He took a research holiday before that production too, spending time in Sicily. “I’d just feel like a real liar if I turned up on day one and I’d never been there,” he explains. “It just gives you confidence. It doesn’t teach you anything that you couldn’t have learned in a book. But something about going there and just wandering around for a few days on your own, just looking at people and reading, watching how people move. When you turn up [to rehearsals] it frees you up so you’re not worrying in the back of your mind ‘That’s not how they do it…’ You just do it and don’t worry that someone knows more than you.

“And there were lots of Italian people on that play, who spoke the language and knew it. Ken [Stott] is half Italian. Mary Elizabeth [Mastrantonio] is half Italian. I live in Hammersmith. My parents are Polish. I don’t know anything about Italian-ness.”

I wouldn’t be entirely surprised, I offer, if I heard Lloyd had turned down a project because it was set in Croydon. He laughs at the suggestion, and adds that “It’s lovely to have a part that requires you to learn something that’s also interesting. I learned how to sing; that’s not a chore, that’s something I should have done ages ago. I learned a bit of Italian, brilliant. It’s not like you have to learn how to swim in s**t.”

"I went in and slightly took the p**s with this character, had a bit of fun with it. They loved it"


The role for which viewers of early Saturday evening television may know Lloyd best actually resulted in him taking a prolonged trip abroad, spending 14 of 18 months living in Budapest while he filmed two series of the BBC series Robin Hood, in which he played Will Scarlet.

I hoped that filming a show about running around a forest shooting arrows and thwarting baddies would be every boy’s dream to film. Lloyd sits back, smiles and confirms that a lot of it was. Then again, a lot of it wasn’t. Much of the time as a supporting merry man he found himself standing around in a scene, not really part of the action but needed in the background.

“The best days on set were the days when you had a big fight to do. That was brilliant. Those days take care of themselves. The days you get paid for are the ones where you have to find something to get you through it because actually there’s not much for you to be doing. You bring a book that day or you throw sticks at trees, which we did quite a lot. You don’t get grumpy about [being in the background of a scene], but just relax and try and enjoy it, otherwise you go a bit mad trying to work out ‘What am I doing in this scene?’ Just sit there. Find something to do.”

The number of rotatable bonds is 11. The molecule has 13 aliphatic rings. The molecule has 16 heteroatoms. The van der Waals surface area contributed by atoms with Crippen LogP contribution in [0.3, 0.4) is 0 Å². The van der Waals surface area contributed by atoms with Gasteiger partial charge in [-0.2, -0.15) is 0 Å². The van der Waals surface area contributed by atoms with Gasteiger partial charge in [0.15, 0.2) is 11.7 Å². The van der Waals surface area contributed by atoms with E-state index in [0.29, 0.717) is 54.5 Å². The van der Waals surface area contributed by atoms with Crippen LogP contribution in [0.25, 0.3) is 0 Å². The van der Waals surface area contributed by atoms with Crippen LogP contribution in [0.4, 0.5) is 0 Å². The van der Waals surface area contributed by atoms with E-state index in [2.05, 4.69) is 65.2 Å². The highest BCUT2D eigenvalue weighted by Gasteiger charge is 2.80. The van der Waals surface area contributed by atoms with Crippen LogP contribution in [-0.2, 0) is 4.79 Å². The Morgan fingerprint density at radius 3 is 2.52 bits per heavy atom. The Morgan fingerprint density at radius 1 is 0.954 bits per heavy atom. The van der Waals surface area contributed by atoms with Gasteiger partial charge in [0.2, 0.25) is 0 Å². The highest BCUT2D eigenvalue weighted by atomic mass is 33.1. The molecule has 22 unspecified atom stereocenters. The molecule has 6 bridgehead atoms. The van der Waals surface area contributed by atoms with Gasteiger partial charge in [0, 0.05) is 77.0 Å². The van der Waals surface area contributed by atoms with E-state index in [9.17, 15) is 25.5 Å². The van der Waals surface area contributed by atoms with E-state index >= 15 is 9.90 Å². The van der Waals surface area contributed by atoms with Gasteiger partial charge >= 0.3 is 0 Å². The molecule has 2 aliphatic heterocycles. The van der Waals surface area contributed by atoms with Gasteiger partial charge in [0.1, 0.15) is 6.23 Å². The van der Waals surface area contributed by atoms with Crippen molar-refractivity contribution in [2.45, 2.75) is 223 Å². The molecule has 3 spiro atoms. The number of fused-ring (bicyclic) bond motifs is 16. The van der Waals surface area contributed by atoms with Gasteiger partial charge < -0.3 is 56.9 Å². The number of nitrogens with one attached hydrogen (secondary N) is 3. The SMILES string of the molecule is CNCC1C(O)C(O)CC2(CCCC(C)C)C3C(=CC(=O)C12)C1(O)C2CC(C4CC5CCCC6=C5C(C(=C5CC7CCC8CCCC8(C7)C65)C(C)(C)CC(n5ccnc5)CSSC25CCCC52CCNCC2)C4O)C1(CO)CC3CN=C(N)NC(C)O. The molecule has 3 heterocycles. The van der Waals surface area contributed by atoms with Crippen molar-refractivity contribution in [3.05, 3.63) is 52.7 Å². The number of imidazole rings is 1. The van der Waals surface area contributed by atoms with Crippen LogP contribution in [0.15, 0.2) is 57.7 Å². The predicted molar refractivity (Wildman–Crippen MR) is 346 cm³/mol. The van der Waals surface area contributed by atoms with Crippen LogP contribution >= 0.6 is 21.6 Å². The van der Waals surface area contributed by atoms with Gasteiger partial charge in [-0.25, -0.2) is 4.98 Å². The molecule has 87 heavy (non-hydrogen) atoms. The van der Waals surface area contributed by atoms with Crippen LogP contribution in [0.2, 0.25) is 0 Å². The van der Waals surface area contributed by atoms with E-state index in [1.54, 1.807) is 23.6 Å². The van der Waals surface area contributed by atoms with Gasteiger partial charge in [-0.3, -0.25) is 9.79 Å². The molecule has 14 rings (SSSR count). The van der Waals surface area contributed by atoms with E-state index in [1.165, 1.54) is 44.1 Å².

Lloyd may be seen on screens more often if the American pilot he recently filmed is picked up. Game Of Thrones is based on fantasy author George RR Martin’s series A Song Of Ice And Fire and sees Lloyd play the Beggar King Viserys Targaryen opposite a host of British acting talent.

He describes the process of getting the part as: “One of those auditions which you have every now and again for some big American TV series and you’re like ‘Great, thanks.’ You go in and put yourself on tape and send it off and you’ll never hear about it. So I went in and slightly took the p**s with this character, had a bit of fun with it. They loved it.”

"I didn’t know five years ago that I was going to be playing a rent boy, but I’m very happy to do it"


So when The Little Dog stops laughing, and with the American pilot in his pocket, Lloyd will head off to the US again to see if he can find an American agent who can get him some juicy roles stateside. The commissioning of a series of Game Of Thrones or landing other major US roles would place Lloyd firmly among his peers – “your Eddie Redmaynes and your Andrew Garfields and your Ben Whishaws and your Tom Hiddlestons” – the young British actors who regularly work at the highest level on both stage and screen.

“I think there’s a great generation of 20-something British actors,” he says, “who are all doing exciting things here and abroad in a very different way to the generation before. There is a whole bunch of great British actors of my age who aren’t film stars or theatre actors; they’re very much both. There used to be this… You were a British theatre actor, and when you were a bit older you went over there. Now there are people who can do both.”

While he sounds eager to see what waits on the far side of the Atlantic, Lloyd is not blind to the reality of trying to crack the US. “You can’t really have a big strategy about it because it will just f**k up and you’ll get really annoyed. I didn’t know five years ago that I was going to be playing a rent boy, but I’m very happy to do it.”

Those last five years have seen him grow in experience, stature and reputation. The Lloyd who moved straight from university to professional work and felt he did not know the magic secrets of drama school has since been banished to the dark recesses of his mind; still there, I’m sure, but less vocal in its assertions that he is not good enough. The “twisty and weird” Lloyd has been supplanted by just a little New York swagger and Sicilian exuberance.

“Having gone from the person who was massively insecure about that and felt very unworthy to be on stage because I didn’t know the rules, to now being someone who actually, for someone my age, has got quite a lot of theatre experience… I’m very proud of that.”

MA